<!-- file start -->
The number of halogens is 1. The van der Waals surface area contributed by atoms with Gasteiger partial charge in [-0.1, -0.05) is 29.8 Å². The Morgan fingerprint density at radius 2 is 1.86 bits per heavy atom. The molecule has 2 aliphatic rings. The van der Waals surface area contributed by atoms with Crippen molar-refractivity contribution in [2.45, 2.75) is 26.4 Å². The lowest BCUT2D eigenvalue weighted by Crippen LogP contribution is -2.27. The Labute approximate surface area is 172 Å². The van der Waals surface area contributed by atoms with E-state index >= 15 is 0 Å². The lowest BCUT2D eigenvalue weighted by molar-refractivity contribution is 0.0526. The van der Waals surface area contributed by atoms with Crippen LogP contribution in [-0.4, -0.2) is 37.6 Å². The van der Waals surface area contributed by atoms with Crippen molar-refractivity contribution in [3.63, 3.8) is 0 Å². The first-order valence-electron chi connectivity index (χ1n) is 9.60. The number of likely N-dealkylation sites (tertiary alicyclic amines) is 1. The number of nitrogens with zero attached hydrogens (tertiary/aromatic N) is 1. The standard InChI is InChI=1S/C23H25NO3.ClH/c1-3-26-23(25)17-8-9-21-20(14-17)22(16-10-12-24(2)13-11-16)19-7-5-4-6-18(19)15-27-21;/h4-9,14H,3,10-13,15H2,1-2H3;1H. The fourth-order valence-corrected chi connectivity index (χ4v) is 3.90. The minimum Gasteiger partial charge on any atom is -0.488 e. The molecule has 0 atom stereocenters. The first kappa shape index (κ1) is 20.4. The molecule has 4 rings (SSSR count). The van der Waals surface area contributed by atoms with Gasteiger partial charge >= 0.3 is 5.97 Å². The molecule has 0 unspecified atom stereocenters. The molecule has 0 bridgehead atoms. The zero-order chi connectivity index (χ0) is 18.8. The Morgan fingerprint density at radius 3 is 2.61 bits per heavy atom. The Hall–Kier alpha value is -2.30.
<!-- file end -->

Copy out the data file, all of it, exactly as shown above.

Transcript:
The number of halogens is 1. The van der Waals surface area contributed by atoms with Gasteiger partial charge in [-0.1, -0.05) is 29.8 Å². The Morgan fingerprint density at radius 2 is 1.86 bits per heavy atom. The molecule has 2 aliphatic rings. The van der Waals surface area contributed by atoms with Crippen molar-refractivity contribution in [2.45, 2.75) is 26.4 Å². The lowest BCUT2D eigenvalue weighted by Crippen LogP contribution is -2.27. The Labute approximate surface area is 172 Å². The van der Waals surface area contributed by atoms with E-state index >= 15 is 0 Å². The lowest BCUT2D eigenvalue weighted by molar-refractivity contribution is 0.0526. The van der Waals surface area contributed by atoms with Crippen LogP contribution in [-0.4, -0.2) is 37.6 Å². The van der Waals surface area contributed by atoms with Crippen molar-refractivity contribution in [3.63, 3.8) is 0 Å². The first-order valence-electron chi connectivity index (χ1n) is 9.60. The number of likely N-dealkylation sites (tertiary alicyclic amines) is 1. The number of nitrogens with zero attached hydrogens (tertiary/aromatic N) is 1. The standard InChI is InChI=1S/C23H25NO3.ClH/c1-3-26-23(25)17-8-9-21-20(14-17)22(16-10-12-24(2)13-11-16)19-7-5-4-6-18(19)15-27-21;/h4-9,14H,3,10-13,15H2,1-2H3;1H. The fourth-order valence-corrected chi connectivity index (χ4v) is 3.90. The minimum Gasteiger partial charge on any atom is -0.488 e. The molecule has 0 atom stereocenters. The first kappa shape index (κ1) is 20.4. The molecule has 4 rings (SSSR count). The van der Waals surface area contributed by atoms with Gasteiger partial charge >= 0.3 is 5.97 Å². The molecule has 0 unspecified atom stereocenters. The molecule has 0 bridgehead atoms. The zero-order chi connectivity index (χ0) is 18.8. The Morgan fingerprint density at radius 3 is 2.61 bits per heavy atom. The Hall–Kier alpha value is -2.30.